There are a number of reasons why credit scores drop. From late and missed payments to maxing out credit cards and applying for too many new credit accounts within a short period of time. And of course, there are more sinister reasons like fraud and errors.
Just keep in mind that all credit scores react differently. A credit behaviour or habit that makes one credit score drop might not affect another credit score at all.
Let’s take a look at the most common reason why credit scores drop and how to deal with them.
Main Reasons Your Credit Scores Can Drop
Your Payment History (i.e Late Payments)
One of the main factors that affect your credit scores is, of course, your history of payments. Most credit products you use come with a minimum balance payment and a maximum payment date that you have to adhere to in order to avoid a penalty. For example, every credit card comes with a monthly statement that includes a bill.
If you don’t manage to pay the minimum monthly payment by the due date, the lender charges you a penalty fee plus interest on the unpaid portion of the bill. Late payments, short payments or missing them completely can cause your credit scores to drop. This is especially true if the bill goes for more than 30-days without being paid.
How To Deal With Late Payments
The only way to deal with a late payment is to make sure it doesn’t happen again. Set reminders on your phone to pay your bills, pick one day out of the month to manage your money, or set up automatic payments if that makes sense for the situation.
Your Credit-Related Delinquencies
In credit terminology, delinquencies or derogatory marks refer to negative credit-related transactions that have become more serious.
When credit accounts go too long without payment, the lender will sometimes sell them to collection agencies. The lenders report it to the credit bureaus. This can result in a drop in your credit scores. Derogatory marks can remain on your credit report for up to 10 years depending on the type and the credit bureau. Some of the most common derogatory marks include:
- Consumer proposal
How To Deal With Derogatory Marks
The best thing to do is to make sure any and all of your derogatory marks are legitimate. If there has been an error and your credit dropped because of it, you can get in contact with credit bureaus and dispute the mark.
Your Credit Utilization
Your credit utilization ratio is based on how much of your available credit you use. For example, let’s say you have two credit cards, one has a limit of $5,000 and the other $3,000. Your total available credit is $8,000. If you consistently only charge a couple of hundred dollars worth of expenses to each card every month, your utilization ratio will be low as it should be. But, if you max out your cards one month because of a large purchase, your ratio will increase quickly which could result in your credit scores dropping.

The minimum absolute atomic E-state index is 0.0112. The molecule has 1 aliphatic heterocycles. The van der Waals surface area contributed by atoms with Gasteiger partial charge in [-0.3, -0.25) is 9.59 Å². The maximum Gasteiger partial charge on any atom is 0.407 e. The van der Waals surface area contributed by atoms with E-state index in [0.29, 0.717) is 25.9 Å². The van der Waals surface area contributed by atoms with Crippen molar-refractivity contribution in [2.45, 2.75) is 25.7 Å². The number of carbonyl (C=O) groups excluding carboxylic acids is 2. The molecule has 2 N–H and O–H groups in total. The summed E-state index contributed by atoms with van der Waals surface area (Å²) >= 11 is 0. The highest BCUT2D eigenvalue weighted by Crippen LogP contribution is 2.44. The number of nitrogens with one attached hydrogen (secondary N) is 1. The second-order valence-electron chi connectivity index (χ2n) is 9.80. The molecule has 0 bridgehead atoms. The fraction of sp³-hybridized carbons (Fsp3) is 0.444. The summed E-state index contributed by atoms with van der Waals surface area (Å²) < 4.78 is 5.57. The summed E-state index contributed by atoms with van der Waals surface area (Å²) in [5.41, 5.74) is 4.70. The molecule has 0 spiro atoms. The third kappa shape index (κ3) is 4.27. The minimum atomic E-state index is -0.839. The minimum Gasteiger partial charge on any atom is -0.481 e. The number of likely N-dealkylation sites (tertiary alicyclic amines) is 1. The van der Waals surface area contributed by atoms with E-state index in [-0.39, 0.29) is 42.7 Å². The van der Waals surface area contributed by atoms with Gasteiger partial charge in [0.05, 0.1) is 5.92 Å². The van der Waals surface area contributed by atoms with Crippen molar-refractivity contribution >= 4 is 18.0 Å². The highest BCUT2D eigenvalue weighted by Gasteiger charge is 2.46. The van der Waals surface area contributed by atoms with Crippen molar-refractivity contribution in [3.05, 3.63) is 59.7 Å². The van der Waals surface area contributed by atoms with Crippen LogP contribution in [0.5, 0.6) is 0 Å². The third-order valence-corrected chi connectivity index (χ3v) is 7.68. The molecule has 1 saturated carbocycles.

Most experts say that keeping your credit utilization ratio at less than 30% is best.
How To Deal With High Credit Utilization
These are two main ways to manage high credit utilization. Ask your credit card providers for a credit limit increase. For this to work you can’t also increase your spending. Or, pay off your credit cards twice a month.
Whenever you apply for new credit, most lenders will pull a copy of your credit report to determine your creditworthiness. The credit industry calls this an inquiry. There are two types of credit inquiries. Checking your own credit file is a soft inquiry or soft check. This does not affect your credit scores.
However, a hard inquiry or hard check happens when a lender or other financial organization reviews your report during an approval procedure. Hard inquiries can cause your credit scores to drop a few points. While this might not seem like much of an impact at first, too many hard inquiries may cause your score to drop more drastically. A hard inquiry can remain on your Equifax report for up to 3 years and up to 6 years with TransUnion.
How To Deal With Too Many Credit Inquiries
If you don’t want too many inquiries on your credit report, the best thing to do is not apply for too many new credit products within a short period of time. One thing to keep in mind is that if you’re shopping around for a mortgage or a car loan, for example, all the inquiries associated with one of those products will be treated as one inquiry and not multiple, typically within a one-month period.
Closing A Credit Account
When it comes to credit accounts, the longer your history of responsible credit behaviour, such as timely payments, the better your credit scores will be. The average age of your credit accounts is taken into consideration when your credit scores are calculated. This is why it’s important to keep older accounts open. Furthermore, when you cancel a credit card, it will reduce your total available credit, which will likely increase your credit utilization ratio. You may see your credit scores drop from both a higher credit utilization ratio as discussed above, or from lowering the average age of your accounts
How To Deal With Closing A Credit Account
If you do need to cancel an account, make sure to pay off the remaining balance first. It’s always better to cancel a newer account rather than one you’ve had for multiple years.
Furthermore, undisputed errors made by the credit bureaus or lenders themselves can affect your credit score. In fact, this is one of the main reasons you should regularly request a copy of your credit report.